The German language comes with a handy guide for word order: Time, manner, place. In other words, you should write, “Yesterday morning (time), I travelled by bus (manner) to school (place).”
French and English, of course, have no such rules, but French does have the strange habit of putting time at the start of the sentence, no matter the impact it has on actual events. And translators tend to stick to this word order.
But one of the things I admired about Lazer Lederhendler’s translation of The Lake was how natural his word order sounded in English. Partly because he constantly inverted sentences and shifted the date and time away from the beginning.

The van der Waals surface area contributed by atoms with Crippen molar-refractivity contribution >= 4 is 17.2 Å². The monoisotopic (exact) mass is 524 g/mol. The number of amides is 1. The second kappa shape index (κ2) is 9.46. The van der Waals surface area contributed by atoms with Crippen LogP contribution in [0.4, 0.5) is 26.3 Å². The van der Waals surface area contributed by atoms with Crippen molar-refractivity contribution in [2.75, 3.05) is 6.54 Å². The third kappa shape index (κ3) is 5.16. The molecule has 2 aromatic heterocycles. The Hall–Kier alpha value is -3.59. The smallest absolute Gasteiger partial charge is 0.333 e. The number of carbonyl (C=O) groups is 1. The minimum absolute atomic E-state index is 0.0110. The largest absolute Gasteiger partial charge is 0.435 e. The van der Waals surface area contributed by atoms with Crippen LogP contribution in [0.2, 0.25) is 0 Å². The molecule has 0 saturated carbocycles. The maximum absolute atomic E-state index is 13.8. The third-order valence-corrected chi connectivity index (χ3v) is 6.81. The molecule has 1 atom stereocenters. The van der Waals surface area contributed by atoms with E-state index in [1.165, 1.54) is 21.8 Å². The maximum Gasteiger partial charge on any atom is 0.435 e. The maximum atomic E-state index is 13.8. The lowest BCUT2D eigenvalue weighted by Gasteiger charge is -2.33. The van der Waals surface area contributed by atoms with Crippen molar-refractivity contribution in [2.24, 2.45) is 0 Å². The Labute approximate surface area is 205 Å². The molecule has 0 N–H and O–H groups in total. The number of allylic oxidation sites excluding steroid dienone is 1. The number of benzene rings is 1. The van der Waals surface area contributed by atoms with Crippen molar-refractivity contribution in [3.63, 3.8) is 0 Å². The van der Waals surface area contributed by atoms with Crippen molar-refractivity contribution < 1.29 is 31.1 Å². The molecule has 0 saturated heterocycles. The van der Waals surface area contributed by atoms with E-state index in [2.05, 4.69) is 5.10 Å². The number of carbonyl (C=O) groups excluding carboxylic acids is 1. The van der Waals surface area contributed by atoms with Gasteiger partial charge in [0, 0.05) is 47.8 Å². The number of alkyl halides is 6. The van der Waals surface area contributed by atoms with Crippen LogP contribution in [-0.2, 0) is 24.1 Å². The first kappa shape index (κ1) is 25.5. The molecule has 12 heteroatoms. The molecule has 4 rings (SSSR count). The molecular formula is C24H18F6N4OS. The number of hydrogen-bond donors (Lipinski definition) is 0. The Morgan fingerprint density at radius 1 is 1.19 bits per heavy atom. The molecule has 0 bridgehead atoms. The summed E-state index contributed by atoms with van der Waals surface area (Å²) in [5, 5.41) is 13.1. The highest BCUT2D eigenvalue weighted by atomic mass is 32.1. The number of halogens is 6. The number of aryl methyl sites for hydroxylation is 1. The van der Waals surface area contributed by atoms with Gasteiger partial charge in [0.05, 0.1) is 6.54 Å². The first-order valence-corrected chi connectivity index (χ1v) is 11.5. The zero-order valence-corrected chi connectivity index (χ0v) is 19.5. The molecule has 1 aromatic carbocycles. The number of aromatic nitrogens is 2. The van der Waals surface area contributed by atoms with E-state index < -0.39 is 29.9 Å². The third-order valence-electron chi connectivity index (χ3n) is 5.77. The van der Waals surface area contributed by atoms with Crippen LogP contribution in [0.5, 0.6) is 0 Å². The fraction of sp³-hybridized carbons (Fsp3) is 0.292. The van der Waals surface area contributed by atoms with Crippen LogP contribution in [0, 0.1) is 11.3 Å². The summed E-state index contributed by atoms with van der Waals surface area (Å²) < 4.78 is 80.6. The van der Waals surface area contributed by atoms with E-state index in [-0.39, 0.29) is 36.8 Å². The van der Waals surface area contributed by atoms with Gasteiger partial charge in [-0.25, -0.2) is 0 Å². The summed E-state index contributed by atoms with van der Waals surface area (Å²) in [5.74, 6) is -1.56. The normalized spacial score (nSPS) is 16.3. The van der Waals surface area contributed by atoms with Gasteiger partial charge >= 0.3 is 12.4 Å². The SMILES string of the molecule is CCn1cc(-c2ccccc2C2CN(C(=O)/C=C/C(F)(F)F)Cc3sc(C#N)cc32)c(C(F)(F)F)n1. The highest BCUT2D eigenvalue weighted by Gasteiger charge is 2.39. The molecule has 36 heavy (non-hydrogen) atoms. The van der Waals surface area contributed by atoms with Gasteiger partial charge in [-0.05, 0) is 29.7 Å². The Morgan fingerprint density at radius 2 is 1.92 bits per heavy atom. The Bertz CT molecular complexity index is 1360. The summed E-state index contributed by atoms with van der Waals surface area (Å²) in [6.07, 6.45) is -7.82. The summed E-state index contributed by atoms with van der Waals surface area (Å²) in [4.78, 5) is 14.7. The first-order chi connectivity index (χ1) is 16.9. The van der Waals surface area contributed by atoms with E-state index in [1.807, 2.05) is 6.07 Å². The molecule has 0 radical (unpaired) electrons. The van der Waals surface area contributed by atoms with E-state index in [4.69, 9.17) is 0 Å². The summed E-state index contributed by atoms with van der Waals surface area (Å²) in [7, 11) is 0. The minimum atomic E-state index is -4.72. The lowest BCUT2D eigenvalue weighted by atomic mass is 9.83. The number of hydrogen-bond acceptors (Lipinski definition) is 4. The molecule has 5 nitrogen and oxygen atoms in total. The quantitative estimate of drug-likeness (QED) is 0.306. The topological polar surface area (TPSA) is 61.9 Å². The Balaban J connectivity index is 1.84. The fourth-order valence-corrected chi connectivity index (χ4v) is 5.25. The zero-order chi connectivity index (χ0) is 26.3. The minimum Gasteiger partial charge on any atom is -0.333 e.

So now as I translate Eric Dupont’s Bestiaire, I’m finding myself playing around with word order more than usual.
Sentences like Au troisième tour, toutes les filles de la classe se rangèrent du côté de Julie Santerre are increasingly becoming Every girl in the class got behind Julie Santerre in the third round.